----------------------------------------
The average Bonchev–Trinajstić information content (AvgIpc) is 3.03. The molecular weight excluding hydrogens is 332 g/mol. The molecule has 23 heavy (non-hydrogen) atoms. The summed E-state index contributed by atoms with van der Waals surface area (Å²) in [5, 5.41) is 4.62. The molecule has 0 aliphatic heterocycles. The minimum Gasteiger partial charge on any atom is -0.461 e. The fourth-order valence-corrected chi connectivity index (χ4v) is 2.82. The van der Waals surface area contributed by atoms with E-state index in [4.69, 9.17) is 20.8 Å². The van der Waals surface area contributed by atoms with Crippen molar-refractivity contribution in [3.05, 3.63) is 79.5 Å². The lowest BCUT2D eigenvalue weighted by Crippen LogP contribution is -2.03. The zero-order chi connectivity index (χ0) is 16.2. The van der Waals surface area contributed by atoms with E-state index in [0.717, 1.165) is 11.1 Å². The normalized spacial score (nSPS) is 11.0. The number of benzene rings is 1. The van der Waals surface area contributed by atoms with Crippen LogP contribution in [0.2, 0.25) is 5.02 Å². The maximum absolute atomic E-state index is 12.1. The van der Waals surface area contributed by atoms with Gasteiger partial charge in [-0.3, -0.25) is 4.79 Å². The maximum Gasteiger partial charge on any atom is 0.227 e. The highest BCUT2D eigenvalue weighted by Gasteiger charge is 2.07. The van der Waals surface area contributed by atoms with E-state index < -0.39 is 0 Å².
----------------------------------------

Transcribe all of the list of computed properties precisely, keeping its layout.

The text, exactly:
The average Bonchev–Trinajstić information content (AvgIpc) is 3.03. The molecular weight excluding hydrogens is 332 g/mol. The molecule has 23 heavy (non-hydrogen) atoms. The summed E-state index contributed by atoms with van der Waals surface area (Å²) in [5, 5.41) is 4.62. The molecule has 0 aliphatic heterocycles. The minimum Gasteiger partial charge on any atom is -0.461 e. The fourth-order valence-corrected chi connectivity index (χ4v) is 2.82. The van der Waals surface area contributed by atoms with E-state index in [4.69, 9.17) is 20.8 Å². The van der Waals surface area contributed by atoms with Crippen molar-refractivity contribution in [3.05, 3.63) is 79.5 Å². The lowest BCUT2D eigenvalue weighted by Crippen LogP contribution is -2.03. The zero-order chi connectivity index (χ0) is 16.2. The van der Waals surface area contributed by atoms with E-state index in [0.717, 1.165) is 11.1 Å². The normalized spacial score (nSPS) is 11.0. The number of benzene rings is 1. The van der Waals surface area contributed by atoms with Crippen LogP contribution in [0.2, 0.25) is 5.02 Å². The maximum absolute atomic E-state index is 12.1. The van der Waals surface area contributed by atoms with Gasteiger partial charge in [-0.3, -0.25) is 4.79 Å². The maximum Gasteiger partial charge on any atom is 0.227 e. The highest BCUT2D eigenvalue weighted by Gasteiger charge is 2.07. The van der Waals surface area contributed by atoms with E-state index < -0.39 is 0 Å².